As Americans, regardless of color, we have the chance and obligation to be the shining light that America is supposed to stand for. If we do that, this country will be truly recognized as the ideal society in which to make a life for you and our children.

Grandma Gracie had an abundance of common sense and loved her family. She always took the time to listen to me, as a kid and man, while offering advice where needed. I hope that she is at God’s side and are aware of this book’s publication dedicated in her memory. Love you, grandma.

 

This book is now on sale. You can order through my publishers, Author House, bookstore website at http://www.authorhouse.com , through online stores like Amazon.com or Barnes and Noble (bn.com). You can also call our Book Order Hotline, at 1-888-280-7715. You can order by title, ISBN number listed below or my name as the author.

 

Published by Author House 11/20/2013

ISBN: 978-1-4918-3113-7 (sc)= Soft Cover

ISBN: 978-1-4918-3112-0 (hc)= Hard Cover

ISBN: 978-1-4918-3111-3 (e) = E Book Format

Library of Congress Control Number: 2013919268

Peace, make it a day in which Jesus Christ would be proud of you,

 

Codis Hampton II

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Copyright 2011 Codis Hampton II, all rights reserved. A bi-weekly blog for your enjoyment

Who really has a Slave Mentality

Note: This blog taken from the blogs home page of www.Katara-Rhythm.com, “Hamp’s Corner of America”.

My wife and I went to see the movie, “12 Years a Slave”. The film is directed by Steve McQueen, starring Chiwetel Ejiofor, an outstanding British actor. The film is a based on a true story written by Solomon Northup, who actually lived through the ordeal of a freeman, kidnapped and thrown into slavery. Brad Pitt had a hand in its production and plays a small but effective part. Alfre Woodard appears and shines during her brief time. Michael K Williams plays a brief but another effective role. Remember the cry of “Here comes Omar” in “The Wire”?  He now plays Chalky White in HBO’s “Boardroom Empire”. The Outstanding film should be seen by anyone who likes a brilliant film and mandatory for those interested in black history.

While we were visiting, our friend’s son, in his early to middle thirties, commented “He is sick of slave movies, has seen Roots, and that was enough of a reminder for him. No, he didn’t want to see it.” I should add that he is twice divorced, raising his two teenage sons, all while living with his mother in her house. This is not a knock on him because I personally know he is doing the best he can at the moment. It’s his attitude about slavery I’ve found to be prevalent among many of his peers. That’s the type of misguided thinking that I question. It, like blame the white man for all our trouble, is just wrong and non-productive.  Some African-Americans take on these excuses like they are badges of honor, rather than taking ownership of who we are and make no apologies for it. They would be surprised at how various opportunities would be available if they could deal with the real question of who am I? In my view, it is the real slave mentality attitude at work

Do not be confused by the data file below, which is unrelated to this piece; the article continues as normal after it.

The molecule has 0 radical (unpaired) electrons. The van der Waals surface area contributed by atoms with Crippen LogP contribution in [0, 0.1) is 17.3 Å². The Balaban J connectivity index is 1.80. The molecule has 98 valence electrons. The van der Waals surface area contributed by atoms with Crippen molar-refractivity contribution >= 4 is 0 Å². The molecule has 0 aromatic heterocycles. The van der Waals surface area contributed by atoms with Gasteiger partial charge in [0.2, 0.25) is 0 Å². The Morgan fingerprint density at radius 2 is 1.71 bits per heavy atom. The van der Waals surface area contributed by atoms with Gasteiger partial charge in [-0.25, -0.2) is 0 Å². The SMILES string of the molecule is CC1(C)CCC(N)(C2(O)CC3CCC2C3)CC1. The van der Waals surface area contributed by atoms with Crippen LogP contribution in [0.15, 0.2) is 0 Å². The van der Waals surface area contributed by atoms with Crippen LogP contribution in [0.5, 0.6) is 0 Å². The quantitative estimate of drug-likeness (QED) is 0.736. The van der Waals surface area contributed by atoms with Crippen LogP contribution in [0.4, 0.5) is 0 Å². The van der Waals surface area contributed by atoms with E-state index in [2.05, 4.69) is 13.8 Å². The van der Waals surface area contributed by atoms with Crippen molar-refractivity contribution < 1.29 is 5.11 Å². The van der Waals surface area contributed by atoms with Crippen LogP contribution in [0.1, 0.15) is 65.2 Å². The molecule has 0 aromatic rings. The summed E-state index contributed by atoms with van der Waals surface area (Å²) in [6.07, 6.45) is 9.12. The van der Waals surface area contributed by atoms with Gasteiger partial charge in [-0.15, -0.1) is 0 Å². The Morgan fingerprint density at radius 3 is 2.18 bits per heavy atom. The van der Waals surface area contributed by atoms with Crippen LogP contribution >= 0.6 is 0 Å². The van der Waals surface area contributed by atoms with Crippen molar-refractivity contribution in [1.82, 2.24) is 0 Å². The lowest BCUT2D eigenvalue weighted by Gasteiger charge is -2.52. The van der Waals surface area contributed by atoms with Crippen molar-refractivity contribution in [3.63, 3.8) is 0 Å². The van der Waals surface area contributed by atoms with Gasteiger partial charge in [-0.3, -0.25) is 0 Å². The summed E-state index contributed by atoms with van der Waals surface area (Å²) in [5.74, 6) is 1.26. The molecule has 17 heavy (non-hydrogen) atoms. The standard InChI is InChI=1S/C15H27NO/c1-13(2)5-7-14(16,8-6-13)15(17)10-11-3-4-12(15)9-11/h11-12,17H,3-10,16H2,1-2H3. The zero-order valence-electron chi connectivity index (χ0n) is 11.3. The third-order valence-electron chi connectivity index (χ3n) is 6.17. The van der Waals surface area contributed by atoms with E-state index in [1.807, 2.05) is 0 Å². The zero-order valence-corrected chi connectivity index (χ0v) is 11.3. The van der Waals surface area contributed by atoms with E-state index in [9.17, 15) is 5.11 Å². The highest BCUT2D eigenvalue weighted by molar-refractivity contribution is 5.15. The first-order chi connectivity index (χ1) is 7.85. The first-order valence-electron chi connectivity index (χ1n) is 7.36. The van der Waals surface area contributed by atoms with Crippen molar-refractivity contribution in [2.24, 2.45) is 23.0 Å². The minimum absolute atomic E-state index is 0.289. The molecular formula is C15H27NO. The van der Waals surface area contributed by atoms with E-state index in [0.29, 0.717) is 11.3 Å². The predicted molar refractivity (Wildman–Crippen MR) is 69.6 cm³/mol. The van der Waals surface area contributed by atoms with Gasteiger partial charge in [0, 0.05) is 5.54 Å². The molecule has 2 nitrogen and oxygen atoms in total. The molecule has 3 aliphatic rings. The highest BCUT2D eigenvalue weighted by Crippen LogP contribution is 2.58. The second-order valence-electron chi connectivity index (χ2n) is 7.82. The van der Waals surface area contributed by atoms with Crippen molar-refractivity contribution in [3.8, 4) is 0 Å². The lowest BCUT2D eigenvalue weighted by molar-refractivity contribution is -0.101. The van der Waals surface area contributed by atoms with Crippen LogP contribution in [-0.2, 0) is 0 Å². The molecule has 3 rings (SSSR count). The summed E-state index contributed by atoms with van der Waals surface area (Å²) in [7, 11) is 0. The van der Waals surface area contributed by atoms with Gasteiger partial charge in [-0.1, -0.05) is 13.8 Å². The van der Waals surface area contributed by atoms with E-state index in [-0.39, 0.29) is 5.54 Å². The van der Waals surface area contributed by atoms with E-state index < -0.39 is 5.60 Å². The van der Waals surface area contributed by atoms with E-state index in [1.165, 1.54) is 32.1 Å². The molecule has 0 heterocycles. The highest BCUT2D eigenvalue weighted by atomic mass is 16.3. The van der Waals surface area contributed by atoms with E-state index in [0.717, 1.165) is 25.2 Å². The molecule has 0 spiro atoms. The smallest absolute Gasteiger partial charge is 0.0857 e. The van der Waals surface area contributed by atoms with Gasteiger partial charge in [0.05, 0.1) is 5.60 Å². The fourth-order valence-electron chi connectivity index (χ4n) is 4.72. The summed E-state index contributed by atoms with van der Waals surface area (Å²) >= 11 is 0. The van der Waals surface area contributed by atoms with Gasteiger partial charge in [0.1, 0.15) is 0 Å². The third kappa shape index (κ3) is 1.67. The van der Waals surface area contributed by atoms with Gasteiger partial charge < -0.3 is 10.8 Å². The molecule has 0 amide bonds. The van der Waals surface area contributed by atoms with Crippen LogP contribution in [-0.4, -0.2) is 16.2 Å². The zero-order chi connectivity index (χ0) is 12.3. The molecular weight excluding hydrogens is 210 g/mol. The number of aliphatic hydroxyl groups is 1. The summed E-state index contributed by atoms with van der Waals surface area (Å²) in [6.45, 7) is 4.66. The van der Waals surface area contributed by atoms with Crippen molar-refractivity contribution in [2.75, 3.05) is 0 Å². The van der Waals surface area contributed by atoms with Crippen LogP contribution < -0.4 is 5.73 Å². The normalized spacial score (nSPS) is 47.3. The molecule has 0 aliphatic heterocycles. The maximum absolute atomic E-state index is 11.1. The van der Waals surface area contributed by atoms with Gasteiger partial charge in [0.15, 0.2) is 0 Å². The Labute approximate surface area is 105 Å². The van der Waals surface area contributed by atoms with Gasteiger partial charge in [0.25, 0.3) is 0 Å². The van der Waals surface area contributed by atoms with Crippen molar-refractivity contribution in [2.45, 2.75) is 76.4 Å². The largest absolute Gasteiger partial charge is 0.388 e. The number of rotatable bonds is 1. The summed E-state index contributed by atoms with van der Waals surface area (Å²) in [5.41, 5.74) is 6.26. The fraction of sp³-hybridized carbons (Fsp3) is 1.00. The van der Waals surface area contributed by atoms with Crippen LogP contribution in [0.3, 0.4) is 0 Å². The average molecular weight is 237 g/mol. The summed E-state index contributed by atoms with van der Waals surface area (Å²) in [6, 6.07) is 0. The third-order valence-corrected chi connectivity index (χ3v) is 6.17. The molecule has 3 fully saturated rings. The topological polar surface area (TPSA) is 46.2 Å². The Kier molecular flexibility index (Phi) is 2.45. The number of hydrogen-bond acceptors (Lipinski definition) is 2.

My readers have known me to write time and time again of the need for African-Americans to look at their ancestors when searching for their own identity. We should be eager get to know our grandparents, uncles, aunts and cousins. Once they examine the personalities, good, or even dastardly deeds, they will find out who they are.

If you are one who is ashamed because your ancestors were dark-skinned, nappy hair slaves, then you have a problem. James Brown did not only release the “Say it loud, I’m Black, and I’m Proud” record to have a number one hit. He was trying to strike a balance between reality and all of the negativity depicted in movies and on the evening news back then as it is today.

I look at many of the 18-35 year olds, especially young black men from the street, and wonder about their odd way at looking at life. Some question rules of civility, repeat in raps and conversations on how rough they have it. They blame any and everybody for their predicament, and adhere to the mantra of just wanting to get paid for whatever effort they are putting out. They insist upon their right to be who they want to be in appearance, deeds and conversation.